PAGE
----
Vision Christian Media | July 21, 2023
Original article can be viewed HERE
Louisiana’s Republican lawmakers have overridden their state’s Democrat Governor John Bel Edward’s veto of a ban on gender transition treatments for children.
The bill prohibits healthcare professionals from providing surgeries, puberty blockers and hormone treatments to children who identify as transgender. It also requires them to systematically reduce and discontinue transitions of minors who are already receiving treatment. The Christian Post reports doctors and medical assistants who offend could lose their licences and be sued for damages by patients.
Governor Edwards used his power to veto the bill, but the Republican dominated Legislature gathered at the Capitol in Baton Rouge this week for a one-day veto session — only the third such session since 1974.
In order to override the governor, a two-thirds approval from both the House and Senate is required. The GOP currently holds a two-thirds majority in both chambers. The override had the votes needed, with a few Democrats siding with Republicans, turning the bill into law, pending any possible court battles that may block or delay the ban. It’s due to take effect on January 1.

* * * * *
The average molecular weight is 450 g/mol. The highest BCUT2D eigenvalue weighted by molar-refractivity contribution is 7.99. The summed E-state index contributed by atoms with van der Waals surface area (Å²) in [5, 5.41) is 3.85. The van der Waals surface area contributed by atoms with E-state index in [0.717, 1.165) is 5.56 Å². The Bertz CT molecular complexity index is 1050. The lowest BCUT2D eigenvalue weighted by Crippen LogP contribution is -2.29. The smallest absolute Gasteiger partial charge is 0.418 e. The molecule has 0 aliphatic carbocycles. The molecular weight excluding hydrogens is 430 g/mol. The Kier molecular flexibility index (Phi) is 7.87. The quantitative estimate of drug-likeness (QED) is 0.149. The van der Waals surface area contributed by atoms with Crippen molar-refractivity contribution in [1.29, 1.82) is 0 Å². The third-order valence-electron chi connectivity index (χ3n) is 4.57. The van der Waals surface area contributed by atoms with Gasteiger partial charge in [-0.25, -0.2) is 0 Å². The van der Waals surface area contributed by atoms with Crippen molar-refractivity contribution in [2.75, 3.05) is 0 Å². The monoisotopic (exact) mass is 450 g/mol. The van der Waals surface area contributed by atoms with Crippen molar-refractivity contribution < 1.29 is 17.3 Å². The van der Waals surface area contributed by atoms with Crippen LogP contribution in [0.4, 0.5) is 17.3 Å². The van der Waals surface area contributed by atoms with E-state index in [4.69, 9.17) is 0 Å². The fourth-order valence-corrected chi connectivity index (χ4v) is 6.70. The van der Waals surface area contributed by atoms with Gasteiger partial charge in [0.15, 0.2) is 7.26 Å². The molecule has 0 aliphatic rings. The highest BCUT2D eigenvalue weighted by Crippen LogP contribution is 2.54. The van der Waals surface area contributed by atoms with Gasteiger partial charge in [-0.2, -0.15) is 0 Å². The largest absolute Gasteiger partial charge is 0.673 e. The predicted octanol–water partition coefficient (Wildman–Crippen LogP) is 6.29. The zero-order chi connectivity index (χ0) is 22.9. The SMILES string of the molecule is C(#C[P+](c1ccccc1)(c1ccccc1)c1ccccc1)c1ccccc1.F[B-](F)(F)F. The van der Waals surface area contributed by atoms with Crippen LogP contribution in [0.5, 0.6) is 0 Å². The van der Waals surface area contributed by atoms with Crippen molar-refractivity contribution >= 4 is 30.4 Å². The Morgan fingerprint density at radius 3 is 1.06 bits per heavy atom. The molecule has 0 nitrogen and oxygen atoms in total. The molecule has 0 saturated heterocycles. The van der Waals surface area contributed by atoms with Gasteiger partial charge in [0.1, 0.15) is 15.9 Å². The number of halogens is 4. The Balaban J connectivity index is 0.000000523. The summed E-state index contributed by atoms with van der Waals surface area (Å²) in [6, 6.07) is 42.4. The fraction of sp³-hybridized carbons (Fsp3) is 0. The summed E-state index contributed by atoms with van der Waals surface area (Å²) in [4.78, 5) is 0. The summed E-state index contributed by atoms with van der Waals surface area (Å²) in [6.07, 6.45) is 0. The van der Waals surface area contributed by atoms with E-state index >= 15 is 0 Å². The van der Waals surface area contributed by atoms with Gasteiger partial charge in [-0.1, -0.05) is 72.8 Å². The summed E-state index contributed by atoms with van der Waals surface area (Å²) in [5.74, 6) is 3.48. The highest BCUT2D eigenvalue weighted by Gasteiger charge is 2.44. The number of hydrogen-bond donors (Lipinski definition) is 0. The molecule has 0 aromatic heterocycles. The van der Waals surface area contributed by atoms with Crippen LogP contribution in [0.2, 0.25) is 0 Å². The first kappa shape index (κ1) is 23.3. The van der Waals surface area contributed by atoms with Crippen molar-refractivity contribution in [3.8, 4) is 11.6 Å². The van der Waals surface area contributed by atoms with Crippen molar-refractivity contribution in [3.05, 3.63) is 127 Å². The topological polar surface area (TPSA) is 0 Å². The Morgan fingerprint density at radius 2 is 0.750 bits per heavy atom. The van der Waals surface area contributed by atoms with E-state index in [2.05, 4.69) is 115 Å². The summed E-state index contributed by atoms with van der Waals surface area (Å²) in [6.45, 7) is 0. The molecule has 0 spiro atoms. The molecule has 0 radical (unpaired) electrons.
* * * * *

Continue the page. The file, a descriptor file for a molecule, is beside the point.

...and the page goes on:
The Associated Press reports Republican lawmakers maintain that they are trying to protect children, while their opponents argue the bill would do the opposite, leading to heightened risks of stress, depression and suicidal thoughts among an already vulnerable group.
Supporters argued that the ban proactively addresses a problem that they fear could intensify if minors from surrounding states, where there are bans, travel to Louisiana to seek gender-affirming care. “If we don’t pass this bill, Louisiana will become the destination for children across the entire South to undergo these life-altering and irreversible medical experiments,” said Gabe Firment, the Republican who authored the bill.
Louisiana’s LGBT community claims so-called ‘gender-affirming’ care in the state is not as easily accessible as conservatives make it seem and the problem being presented is unfounded in the state.
Louisiana joins 20 other states that have enacted similar bans, although many face lawsuits which have led to temporary blocks by federal judges in Alabama and Indiana. Opponents are confident that all courts will find the laws unconstitutional and strike them down which has happened in Arkansas.
The American College of Pediatricians has warned of possible side effects caused by puberty blockers and hormone treatments. They include heart attacks, stroke, cancer and sterility.